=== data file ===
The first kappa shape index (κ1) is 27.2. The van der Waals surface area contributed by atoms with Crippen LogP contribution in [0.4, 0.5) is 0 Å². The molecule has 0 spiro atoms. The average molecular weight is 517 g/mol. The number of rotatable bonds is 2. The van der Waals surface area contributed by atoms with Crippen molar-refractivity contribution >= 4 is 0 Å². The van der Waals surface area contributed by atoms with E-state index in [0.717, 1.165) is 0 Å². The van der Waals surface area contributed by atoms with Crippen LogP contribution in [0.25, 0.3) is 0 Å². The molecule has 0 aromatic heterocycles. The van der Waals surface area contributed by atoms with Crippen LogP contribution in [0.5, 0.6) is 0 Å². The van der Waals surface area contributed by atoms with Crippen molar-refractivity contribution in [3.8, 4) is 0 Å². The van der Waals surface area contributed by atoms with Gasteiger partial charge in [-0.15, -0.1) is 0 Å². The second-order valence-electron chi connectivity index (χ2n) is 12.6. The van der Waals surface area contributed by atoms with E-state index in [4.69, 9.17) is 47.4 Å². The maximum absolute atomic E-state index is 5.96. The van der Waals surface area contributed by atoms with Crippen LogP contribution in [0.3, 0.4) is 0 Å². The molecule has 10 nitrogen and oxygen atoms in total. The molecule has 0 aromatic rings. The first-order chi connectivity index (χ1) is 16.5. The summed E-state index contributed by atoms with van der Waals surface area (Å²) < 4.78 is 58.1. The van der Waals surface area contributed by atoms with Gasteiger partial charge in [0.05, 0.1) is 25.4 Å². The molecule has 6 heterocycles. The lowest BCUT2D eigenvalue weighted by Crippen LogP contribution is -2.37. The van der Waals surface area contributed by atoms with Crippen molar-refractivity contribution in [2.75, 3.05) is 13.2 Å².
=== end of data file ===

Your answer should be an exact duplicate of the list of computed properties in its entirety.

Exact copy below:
The first kappa shape index (κ1) is 27.2. The van der Waals surface area contributed by atoms with Crippen LogP contribution in [0.4, 0.5) is 0 Å². The molecule has 0 spiro atoms. The average molecular weight is 517 g/mol. The number of rotatable bonds is 2. The van der Waals surface area contributed by atoms with Crippen molar-refractivity contribution >= 4 is 0 Å². The van der Waals surface area contributed by atoms with E-state index in [0.717, 1.165) is 0 Å². The van der Waals surface area contributed by atoms with Crippen LogP contribution in [0.25, 0.3) is 0 Å². The molecule has 0 aromatic heterocycles. The van der Waals surface area contributed by atoms with Crippen LogP contribution in [0.5, 0.6) is 0 Å². The van der Waals surface area contributed by atoms with Crippen molar-refractivity contribution in [3.8, 4) is 0 Å². The van der Waals surface area contributed by atoms with Gasteiger partial charge in [-0.15, -0.1) is 0 Å². The second-order valence-electron chi connectivity index (χ2n) is 12.6. The van der Waals surface area contributed by atoms with E-state index in [4.69, 9.17) is 47.4 Å². The maximum absolute atomic E-state index is 5.96. The van der Waals surface area contributed by atoms with Crippen LogP contribution in [0.3, 0.4) is 0 Å². The molecule has 10 nitrogen and oxygen atoms in total. The molecule has 0 aromatic rings. The first-order chi connectivity index (χ1) is 16.5. The summed E-state index contributed by atoms with van der Waals surface area (Å²) < 4.78 is 58.1. The van der Waals surface area contributed by atoms with Gasteiger partial charge in [0.05, 0.1) is 25.4 Å². The molecule has 6 heterocycles. The lowest BCUT2D eigenvalue weighted by Crippen LogP contribution is -2.37. The van der Waals surface area contributed by atoms with Crippen molar-refractivity contribution in [2.75, 3.05) is 13.2 Å².